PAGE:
"most customers won't notice the change. Heaven knows, they calmly accept the conversion of the once-open Internet with the Web as its interface into a dizzying array of nearly worthless single-function apps."
That's *much* more on the ball. Every single-purpose non-browser app on a smartphone reduces the usefulness of the WWW in general.
Soon, every social app vendor will have their very own private Compuserve or AOL. What a joy that will be. Welcome back to the 1990s, young 'uns.
It will be interesting to see how this plays out. NFV in the home CPE is operating in a rather different environment from the enterprise device. Enterprise networks have massive symmetric bandwidth and almost no latency, so there is no performance overhead in virtualising functions.
But for the typical home user on an ADSL connection their upstream channel may be constrained to 500 - 1000 kbit/s and packetisation and error correction of the link introduces 5 - 20 ms round trip latency. It remains to be seen whether the performance of such a link between the CPE and the centralised NFV server constrains what is possible.
Actually from a consumer grade ADSL line it makes perfect sense to move most of those service of the carrier side.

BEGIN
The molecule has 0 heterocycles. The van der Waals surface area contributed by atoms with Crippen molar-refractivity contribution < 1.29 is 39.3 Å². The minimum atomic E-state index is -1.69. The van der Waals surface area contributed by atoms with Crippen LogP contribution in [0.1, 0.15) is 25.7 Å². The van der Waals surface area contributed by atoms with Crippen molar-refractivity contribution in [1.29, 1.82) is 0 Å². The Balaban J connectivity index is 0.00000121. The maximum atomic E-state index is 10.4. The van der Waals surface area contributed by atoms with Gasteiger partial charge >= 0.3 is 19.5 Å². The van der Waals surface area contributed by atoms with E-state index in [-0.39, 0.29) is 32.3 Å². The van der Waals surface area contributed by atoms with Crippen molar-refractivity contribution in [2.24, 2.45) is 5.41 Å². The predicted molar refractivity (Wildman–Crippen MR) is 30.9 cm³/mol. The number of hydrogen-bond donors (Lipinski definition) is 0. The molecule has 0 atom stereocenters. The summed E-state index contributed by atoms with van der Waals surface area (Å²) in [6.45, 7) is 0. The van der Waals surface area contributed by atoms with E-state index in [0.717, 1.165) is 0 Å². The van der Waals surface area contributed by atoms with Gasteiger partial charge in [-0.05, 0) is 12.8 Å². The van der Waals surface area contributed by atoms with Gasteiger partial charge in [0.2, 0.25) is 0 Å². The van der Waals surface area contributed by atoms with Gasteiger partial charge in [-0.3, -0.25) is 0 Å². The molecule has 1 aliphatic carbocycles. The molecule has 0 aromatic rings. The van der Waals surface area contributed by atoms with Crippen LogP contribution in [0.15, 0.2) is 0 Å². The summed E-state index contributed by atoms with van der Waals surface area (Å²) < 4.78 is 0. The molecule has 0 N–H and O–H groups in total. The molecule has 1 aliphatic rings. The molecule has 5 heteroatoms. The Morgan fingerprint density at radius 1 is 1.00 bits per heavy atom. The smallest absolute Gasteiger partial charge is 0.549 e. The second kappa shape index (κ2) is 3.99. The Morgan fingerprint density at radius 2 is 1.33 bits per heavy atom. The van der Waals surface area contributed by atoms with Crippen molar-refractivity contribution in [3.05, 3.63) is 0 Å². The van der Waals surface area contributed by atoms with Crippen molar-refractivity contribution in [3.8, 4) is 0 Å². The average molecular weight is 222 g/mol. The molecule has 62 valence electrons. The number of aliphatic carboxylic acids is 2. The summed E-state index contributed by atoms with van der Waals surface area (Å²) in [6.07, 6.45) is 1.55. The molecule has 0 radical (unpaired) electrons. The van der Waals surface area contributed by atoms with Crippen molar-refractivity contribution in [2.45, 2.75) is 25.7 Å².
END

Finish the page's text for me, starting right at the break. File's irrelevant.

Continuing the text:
Having the firewall on the carrier side would block DoS before it reach the ADSL low bandwidth so that's a massive plus (if you get under attack regularly - at which point you might think about stopping trolling people gaming).
DHCP having 60ms (2x30ms) latency is no big deal.
Management would be as slow as accessing any website.
IT makes perfect sense for the carrier and 99% of the users.
As long as there are specialised ISP available for the 1% (Like Andrews & Arnold) it's fine.
I don't want my provider to turn around and say "You want VLAN? Sorry that's an enterprise feature, you can switch to our £999/month tariff"
I get the impression that, much like SDN, vCPE and NFV will rely on a central controller, handling only control plane functions. So filtering of data plane for DDoS purposes would still reside at the vCPE, but the ISP would control those filters centrally. Same for routing, VoIP, etc.
There may be some sheep that like this idea. Personally, I think this will enable ISPs to leave their prices where that are, but cut their costs for network management by at least 50% (have your resume ready, mate). No small wonder why the ISPs are so interested, even beyond the additional revenue streams it could generate.
It is inevitable that most customers will choose the cheapest broadband service, so the service providers struggle to make money from raw packets. I contribute to this effect :-(